You know how it is when you really love a story. You want the adaptation on the screen to be right. I was holding my breath when I heard they were making the Lord of the Rings a few years ago and I was really holding my breath when I learned they were filming the nativity. This could be bad in so many ways-- think home movies of the birth of somebody else's first child. But in fact 'The Nativity' is not only not bad-- its actually pretty good.
I had some early clues, since my friend and fellow NT scholar Darrell Bock was consulted for this movie. I figured they would try hard to give it an authentic flavor. Well they did, and mostly to good effect. To be sure this movie is a bit melodramatic when it comes to the good vs. evil thing (Herod is of course the diabolical Lex Luthor of this movie), but if you look at a movie as a work of art rather than a documentary, then some poetic license has to be allowed. Think of the recurring Herod theme which frames the movie and intervenes from time to time as the dark backdrop to the light at the heart of the story which of course involves Mary, Joseph and Jesus. Think of this movie as like a Rembrandt painting where the extreme darkness around the edges highlights the light in the center of the frame.
The movie in the first place has only one actor or actress with a reasonably familiar name. Ms. Keisha Castle-Hughes who plays Mary has shown up before in a fine movie from down under (Whale-Rider). I was particularly pleased with her performance. She plays the young Mary who is both a person of faith and also quite naturally afraid of what has happened and is happening to her. But the young man who plays Joseph, Oscar Isaac does a fine job as well. It is good to see a good ensemble cast. In such a serious movie there is perhaps of course a bit of a need for some comic relief, and occasionally the wise men do their bit to produce some wry smiles in the audience. The gentleman who plays Herod is menacing and malevolent enough, but in fact the real Herod was himself a paranoid man who executed various of his own wives and offspring, so the portrayal here is believable, to the contrary of the recent scholarly attempts to rehaibilitate the man. He was a bad man, and there's no use in trying to say otherwise.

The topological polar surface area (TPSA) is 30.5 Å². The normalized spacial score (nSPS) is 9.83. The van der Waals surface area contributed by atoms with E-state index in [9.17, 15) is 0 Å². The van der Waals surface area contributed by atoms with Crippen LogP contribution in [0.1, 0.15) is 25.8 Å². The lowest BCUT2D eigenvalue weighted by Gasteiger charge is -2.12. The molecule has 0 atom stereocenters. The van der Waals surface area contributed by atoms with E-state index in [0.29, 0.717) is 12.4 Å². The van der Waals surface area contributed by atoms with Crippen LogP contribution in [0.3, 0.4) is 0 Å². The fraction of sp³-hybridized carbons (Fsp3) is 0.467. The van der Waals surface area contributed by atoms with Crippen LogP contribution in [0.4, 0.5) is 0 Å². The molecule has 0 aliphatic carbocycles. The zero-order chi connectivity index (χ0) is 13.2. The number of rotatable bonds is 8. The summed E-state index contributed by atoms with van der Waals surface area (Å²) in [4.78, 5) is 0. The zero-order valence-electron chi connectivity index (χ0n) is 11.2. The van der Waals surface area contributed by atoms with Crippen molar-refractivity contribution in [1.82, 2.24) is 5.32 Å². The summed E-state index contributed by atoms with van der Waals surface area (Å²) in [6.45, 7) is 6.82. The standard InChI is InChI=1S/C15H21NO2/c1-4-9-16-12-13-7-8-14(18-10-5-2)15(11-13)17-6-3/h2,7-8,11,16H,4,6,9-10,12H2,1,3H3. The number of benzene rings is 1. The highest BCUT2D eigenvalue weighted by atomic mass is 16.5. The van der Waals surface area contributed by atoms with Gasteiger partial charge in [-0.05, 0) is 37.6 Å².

The movie is basically filmed in Italy and in Morocco (where Jesus of Nazareth was also filmed I believe-- or was it Tunisia?). There appear to have been a few scenes filmed at Nazareth village in Nazareth, a wonderful recreation village there, or at least there are scenes modeled on that village. In any case they got the scenes of daily life right. We see them grinding grain, stomping grapes, milking goats, making goat cheese, making olive paste and the like.
We have an issue as to what exactly was Joseph's trade. A teknis is a craftsman-- could be a stone mason, could be a carpenter. But wood was very scarce in ancient Israel, and so perhaps he did some of both. Homes were built of stone, and so were mangers-- which is a little gaff towards the end of the movie where we have a wooden manger. I was impressed with the scenes in the homes-- average families did indeed sleep together in one room (see Jesus' parable about the friend at midnight). I was also impressed with the Hebrew of Joseph-- he got the Kiddush prayer right, it even sounded right. It is clear that the director, Catherine Hardwicke cared about the details.